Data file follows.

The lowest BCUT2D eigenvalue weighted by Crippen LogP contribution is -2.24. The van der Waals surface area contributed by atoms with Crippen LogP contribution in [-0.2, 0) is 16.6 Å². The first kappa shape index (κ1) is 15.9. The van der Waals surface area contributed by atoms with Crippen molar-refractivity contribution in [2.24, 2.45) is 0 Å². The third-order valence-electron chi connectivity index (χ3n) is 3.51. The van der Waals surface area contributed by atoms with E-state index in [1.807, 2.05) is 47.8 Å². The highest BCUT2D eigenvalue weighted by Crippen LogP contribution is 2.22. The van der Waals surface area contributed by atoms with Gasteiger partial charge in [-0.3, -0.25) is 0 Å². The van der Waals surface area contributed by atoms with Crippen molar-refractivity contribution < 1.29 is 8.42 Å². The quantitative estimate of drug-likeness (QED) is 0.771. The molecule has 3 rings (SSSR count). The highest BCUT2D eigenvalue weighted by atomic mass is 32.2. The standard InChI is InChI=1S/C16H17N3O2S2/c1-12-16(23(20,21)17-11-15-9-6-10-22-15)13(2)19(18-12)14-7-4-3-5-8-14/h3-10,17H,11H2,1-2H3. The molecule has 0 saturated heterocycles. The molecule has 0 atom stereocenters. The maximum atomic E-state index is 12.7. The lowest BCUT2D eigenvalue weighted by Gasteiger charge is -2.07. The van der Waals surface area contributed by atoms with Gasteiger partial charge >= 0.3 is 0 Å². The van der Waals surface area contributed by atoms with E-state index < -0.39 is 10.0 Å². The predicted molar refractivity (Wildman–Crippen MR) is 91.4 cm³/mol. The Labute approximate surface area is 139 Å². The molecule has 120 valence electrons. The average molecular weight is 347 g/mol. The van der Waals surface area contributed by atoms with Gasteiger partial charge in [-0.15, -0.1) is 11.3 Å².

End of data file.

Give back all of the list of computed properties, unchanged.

The lowest BCUT2D eigenvalue weighted by Crippen LogP contribution is -2.24. The van der Waals surface area contributed by atoms with Crippen LogP contribution in [-0.2, 0) is 16.6 Å². The first kappa shape index (κ1) is 15.9. The van der Waals surface area contributed by atoms with Crippen molar-refractivity contribution in [2.24, 2.45) is 0 Å². The third-order valence-electron chi connectivity index (χ3n) is 3.51. The van der Waals surface area contributed by atoms with E-state index in [1.807, 2.05) is 47.8 Å². The highest BCUT2D eigenvalue weighted by Crippen LogP contribution is 2.22. The van der Waals surface area contributed by atoms with Gasteiger partial charge in [-0.3, -0.25) is 0 Å². The van der Waals surface area contributed by atoms with Crippen molar-refractivity contribution < 1.29 is 8.42 Å². The quantitative estimate of drug-likeness (QED) is 0.771. The molecule has 3 rings (SSSR count). The highest BCUT2D eigenvalue weighted by atomic mass is 32.2. The standard InChI is InChI=1S/C16H17N3O2S2/c1-12-16(23(20,21)17-11-15-9-6-10-22-15)13(2)19(18-12)14-7-4-3-5-8-14/h3-10,17H,11H2,1-2H3. The molecule has 0 saturated heterocycles. The molecule has 0 atom stereocenters. The maximum atomic E-state index is 12.7. The lowest BCUT2D eigenvalue weighted by Gasteiger charge is -2.07. The van der Waals surface area contributed by atoms with Gasteiger partial charge >= 0.3 is 0 Å². The van der Waals surface area contributed by atoms with E-state index < -0.39 is 10.0 Å². The predicted molar refractivity (Wildman–Crippen MR) is 91.4 cm³/mol. The Labute approximate surface area is 139 Å². The molecule has 120 valence electrons. The average molecular weight is 347 g/mol. The van der Waals surface area contributed by atoms with Gasteiger partial charge in [-0.15, -0.1) is 11.3 Å².